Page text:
When I start a new pupil, whether they have requested piano or keyboard lessons, I always talk to them about this choice. Often it’s something they haven’t even thought about. Sometimes it’s a parent who decides and they have a fixed idea about what they want, which is fine. But it’s always good to ask the question… Continue reading
When I taught in a primary school, I received regular advertising from companies selling ‘motivational’ stickers in many shapes and sizes, together with personal progress cards and wall charts. When I became a private music teacher I continued to use them with younger pupils. These self-adhesive little bits of nothing contain a magic of their own…
Shiny stars, “Well Done” medals, “Good Effort” awards, “I’m a Star” badges – they all work wonders! These days as a humble piano teacher I’ve reduced the wealth of my stock down to the bare minimum of coloured and gold stars. Do well in your lesson – you’ll get a coloured star. If you’ve tried really hard I might even let you choose which colour. Continue reading
This is a nice easy one – not many different notes, and all on the white keys! Enjoy…
Do you teach a musical instrument? Try this inexpensive and easy-to-make magnetic learning resource to teach note names and positions to your pupils!
Like all the best ideas, this one is pinched from someone else. My friend Sandie (herself a piano teacher) showed me a similar magnetic board she bought some years ago with movable note heads. Unfortunately, I couldn’t find one anywhere – so I decided to make one. It’s quick and easy, and all the materials are really inexpensive. Give it a try! Continue reading
Looking for a sure-fire method to boost your keyboard practice? No problem! Read on…
Along with teaching piano, I have several pupils learning to play keyboard. By ‘keyboard’ I mean electronic or ‘chord’ keyboard: the type where you play a melody in the right hand, chord shapes in the left and the keyboard takes care of the rest with drums, accompaniment parts, multiple instrument voices, extra harmonies, etc. Most of my pupils use Yamaha keyboards such as the PSR-E343 which I strongly recommend for beginners on a budget. Continue reading
About two and a half years ago I left behind my career as a primary school teacher and set out to carve a new business teaching piano and keyboard. Now I have over 40 regular weekly pupils. With teaching, lesson preparation, blog & video posts and the development of an online business (more soon!) I am once again in ‘full-time’ work – and more!
A few years ago my son was in a similar position, starting out as a music teacher. A wealthy businessman friend of ours gave him this advice: “Early to bed, early to rise, practice like hell and ADVERTISE!” Perhaps you’re teaching music privately like me, or perhaps you’re just thinking about it? I’m certainly no business expert or guru, but I’m pleased with my progress so far, so I’m sharing my advertising methods in case they can help you on your way… Continue reading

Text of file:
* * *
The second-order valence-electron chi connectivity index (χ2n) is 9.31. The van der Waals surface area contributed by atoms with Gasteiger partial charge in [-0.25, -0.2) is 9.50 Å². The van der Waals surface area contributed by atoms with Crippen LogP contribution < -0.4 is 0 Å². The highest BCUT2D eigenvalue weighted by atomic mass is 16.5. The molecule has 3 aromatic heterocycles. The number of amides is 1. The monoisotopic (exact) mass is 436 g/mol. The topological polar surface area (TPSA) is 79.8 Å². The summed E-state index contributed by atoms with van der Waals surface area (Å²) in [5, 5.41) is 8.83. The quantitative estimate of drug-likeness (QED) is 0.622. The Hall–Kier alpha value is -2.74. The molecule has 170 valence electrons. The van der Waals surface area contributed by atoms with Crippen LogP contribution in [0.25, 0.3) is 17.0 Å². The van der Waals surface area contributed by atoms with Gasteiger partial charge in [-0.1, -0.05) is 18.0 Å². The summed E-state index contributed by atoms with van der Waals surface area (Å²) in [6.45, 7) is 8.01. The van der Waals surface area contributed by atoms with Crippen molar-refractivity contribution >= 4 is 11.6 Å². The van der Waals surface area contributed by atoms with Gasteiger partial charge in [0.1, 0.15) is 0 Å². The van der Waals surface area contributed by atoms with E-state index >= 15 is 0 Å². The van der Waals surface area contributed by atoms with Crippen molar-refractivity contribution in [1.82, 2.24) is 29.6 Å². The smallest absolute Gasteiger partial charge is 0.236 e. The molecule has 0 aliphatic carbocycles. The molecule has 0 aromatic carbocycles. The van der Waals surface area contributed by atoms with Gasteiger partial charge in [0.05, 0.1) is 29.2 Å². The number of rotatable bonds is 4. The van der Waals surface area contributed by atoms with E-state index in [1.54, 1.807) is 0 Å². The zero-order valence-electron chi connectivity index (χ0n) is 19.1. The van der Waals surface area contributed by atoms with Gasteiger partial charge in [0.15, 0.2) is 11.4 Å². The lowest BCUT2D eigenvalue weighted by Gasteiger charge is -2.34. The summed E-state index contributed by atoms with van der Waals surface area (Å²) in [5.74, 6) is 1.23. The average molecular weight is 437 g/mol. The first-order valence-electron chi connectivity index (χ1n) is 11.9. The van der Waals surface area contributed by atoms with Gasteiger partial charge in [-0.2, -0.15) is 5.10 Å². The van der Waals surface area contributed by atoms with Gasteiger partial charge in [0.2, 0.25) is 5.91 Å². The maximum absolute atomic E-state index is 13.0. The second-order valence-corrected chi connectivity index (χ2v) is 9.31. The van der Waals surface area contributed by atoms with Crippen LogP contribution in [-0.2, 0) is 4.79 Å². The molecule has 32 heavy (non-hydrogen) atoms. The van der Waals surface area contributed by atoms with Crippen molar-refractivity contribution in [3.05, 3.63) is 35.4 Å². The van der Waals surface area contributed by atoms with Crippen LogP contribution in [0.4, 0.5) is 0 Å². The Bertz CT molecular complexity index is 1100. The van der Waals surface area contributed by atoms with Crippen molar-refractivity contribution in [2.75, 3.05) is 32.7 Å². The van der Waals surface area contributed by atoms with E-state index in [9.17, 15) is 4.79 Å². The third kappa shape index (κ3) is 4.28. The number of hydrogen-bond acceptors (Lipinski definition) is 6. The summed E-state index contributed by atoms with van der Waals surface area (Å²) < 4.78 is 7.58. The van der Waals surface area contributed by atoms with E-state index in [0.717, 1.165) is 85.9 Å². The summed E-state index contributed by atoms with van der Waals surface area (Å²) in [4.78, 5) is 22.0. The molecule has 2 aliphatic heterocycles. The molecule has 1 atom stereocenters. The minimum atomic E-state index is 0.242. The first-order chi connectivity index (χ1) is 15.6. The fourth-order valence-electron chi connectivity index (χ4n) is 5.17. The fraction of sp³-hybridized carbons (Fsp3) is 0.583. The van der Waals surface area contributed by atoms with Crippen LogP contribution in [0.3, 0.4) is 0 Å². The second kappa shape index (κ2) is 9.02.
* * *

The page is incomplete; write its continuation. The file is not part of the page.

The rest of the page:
“I’d love to be able to play the piano”
“I wish I’d learnt to play when I was younger”
“It must be great just to be able to sit down and play”
“I never got round to learning the piano, but I should have”
Do any of these sound familiar to you?
I come across so many people who wish they could play, and yet so few that actually do anything about it. Have you ever wondered why you really didn’t learn to play the piano? Perhaps you’re using one or more of these regular excuses: Continue reading
On a recent coach holiday, I was surprised to find the passengers collecting to ‘tip’ the driver. I have been driven and entertained by some excellent drivers, but this chap certainly wasn’t one of them. It got me thinking – why do we tip some people and not others? For instance, I almost always tip good service in a restaurant, but I’ve never tipped the minister for a good service at church. I have been known to tip friendly and helpful taxi drivers but I can’t recall tipping the staff at my local music shop, despite the fact that their service is absolutely second to none!
Are there rules for tipping and service charges? Does it have anything to do with whether people deserve it or not? Or do we just all follow a pattern established goodness-knows-when by goodness-knows-who? It seems reasonable to me that we should tip people who go ‘above and beyond’ the job. Not just because it’s the ‘done thing’?
Does your piano (or other instrumental) teacher fall into that category? Do they arrange exam dates and payments for you outside of the hours you pay them for? Do they try to accommodate your changing needs when you decide last-minute to go on holiday or send your child on a school trip? Do they find extra sheet music, worksheets and resources for pupils when they get stuck? Do they smile when you cancel your lesson at the eleventh hour, despite the fact that they just took a hit to their income?
I hope I do some of those things, if not all. I hope your teacher does, too. And if he/she does, how about showing your appreciation from time to time? Christmas? Easter? Holiday time?
Teacher tipping – what do you think? I like the sound of it. But then I would, wouldn’t I?